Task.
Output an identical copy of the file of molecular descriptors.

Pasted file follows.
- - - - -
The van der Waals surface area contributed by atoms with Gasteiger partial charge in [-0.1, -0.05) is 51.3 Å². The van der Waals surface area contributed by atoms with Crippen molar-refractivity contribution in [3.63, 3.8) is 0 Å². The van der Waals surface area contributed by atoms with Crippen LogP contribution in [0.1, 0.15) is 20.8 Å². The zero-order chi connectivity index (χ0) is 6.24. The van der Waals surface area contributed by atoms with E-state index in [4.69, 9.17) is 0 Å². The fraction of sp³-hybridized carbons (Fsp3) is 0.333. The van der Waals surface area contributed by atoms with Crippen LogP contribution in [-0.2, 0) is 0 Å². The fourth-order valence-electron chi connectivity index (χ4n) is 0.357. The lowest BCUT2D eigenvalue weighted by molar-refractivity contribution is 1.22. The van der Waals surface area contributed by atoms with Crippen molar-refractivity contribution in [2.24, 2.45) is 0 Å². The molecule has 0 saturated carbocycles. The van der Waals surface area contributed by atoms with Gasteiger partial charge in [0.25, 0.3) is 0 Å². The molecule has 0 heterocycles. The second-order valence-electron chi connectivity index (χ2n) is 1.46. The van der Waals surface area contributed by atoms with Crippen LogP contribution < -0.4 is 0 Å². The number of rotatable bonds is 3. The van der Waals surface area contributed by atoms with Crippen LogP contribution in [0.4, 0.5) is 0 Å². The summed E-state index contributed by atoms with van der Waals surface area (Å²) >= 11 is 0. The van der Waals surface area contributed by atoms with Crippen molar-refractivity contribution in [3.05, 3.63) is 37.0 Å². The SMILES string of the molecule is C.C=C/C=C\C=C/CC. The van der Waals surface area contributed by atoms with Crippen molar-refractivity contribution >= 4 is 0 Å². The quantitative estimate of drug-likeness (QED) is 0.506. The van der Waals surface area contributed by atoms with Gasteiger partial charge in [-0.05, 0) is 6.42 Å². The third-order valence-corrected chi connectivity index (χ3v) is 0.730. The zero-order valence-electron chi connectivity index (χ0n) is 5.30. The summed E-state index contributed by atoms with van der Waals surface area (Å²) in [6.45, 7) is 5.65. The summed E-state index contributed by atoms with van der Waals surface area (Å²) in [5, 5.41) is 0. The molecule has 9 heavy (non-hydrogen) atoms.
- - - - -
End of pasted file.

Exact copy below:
The van der Waals surface area contributed by atoms with Gasteiger partial charge in [-0.1, -0.05) is 51.3 Å². The van der Waals surface area contributed by atoms with Crippen molar-refractivity contribution in [3.63, 3.8) is 0 Å². The van der Waals surface area contributed by atoms with Crippen LogP contribution in [0.1, 0.15) is 20.8 Å². The zero-order chi connectivity index (χ0) is 6.24. The van der Waals surface area contributed by atoms with E-state index in [4.69, 9.17) is 0 Å². The fraction of sp³-hybridized carbons (Fsp3) is 0.333. The van der Waals surface area contributed by atoms with Crippen LogP contribution in [-0.2, 0) is 0 Å². The fourth-order valence-electron chi connectivity index (χ4n) is 0.357. The lowest BCUT2D eigenvalue weighted by molar-refractivity contribution is 1.22. The van der Waals surface area contributed by atoms with Crippen molar-refractivity contribution in [2.24, 2.45) is 0 Å². The molecule has 0 saturated carbocycles. The van der Waals surface area contributed by atoms with Gasteiger partial charge in [0.25, 0.3) is 0 Å². The molecule has 0 heterocycles. The second-order valence-electron chi connectivity index (χ2n) is 1.46. The van der Waals surface area contributed by atoms with Crippen LogP contribution < -0.4 is 0 Å². The number of rotatable bonds is 3. The van der Waals surface area contributed by atoms with Crippen LogP contribution in [0.4, 0.5) is 0 Å². The summed E-state index contributed by atoms with van der Waals surface area (Å²) >= 11 is 0. The van der Waals surface area contributed by atoms with Crippen molar-refractivity contribution in [3.05, 3.63) is 37.0 Å². The SMILES string of the molecule is C.C=C/C=C\C=C/CC. The van der Waals surface area contributed by atoms with Crippen molar-refractivity contribution >= 4 is 0 Å². The quantitative estimate of drug-likeness (QED) is 0.506. The van der Waals surface area contributed by atoms with Gasteiger partial charge in [-0.05, 0) is 6.42 Å². The third-order valence-corrected chi connectivity index (χ3v) is 0.730. The zero-order valence-electron chi connectivity index (χ0n) is 5.30. The summed E-state index contributed by atoms with van der Waals surface area (Å²) in [6.45, 7) is 5.65. The summed E-state index contributed by atoms with van der Waals surface area (Å²) in [5, 5.41) is 0. The molecule has 9 heavy (non-hydrogen) atoms.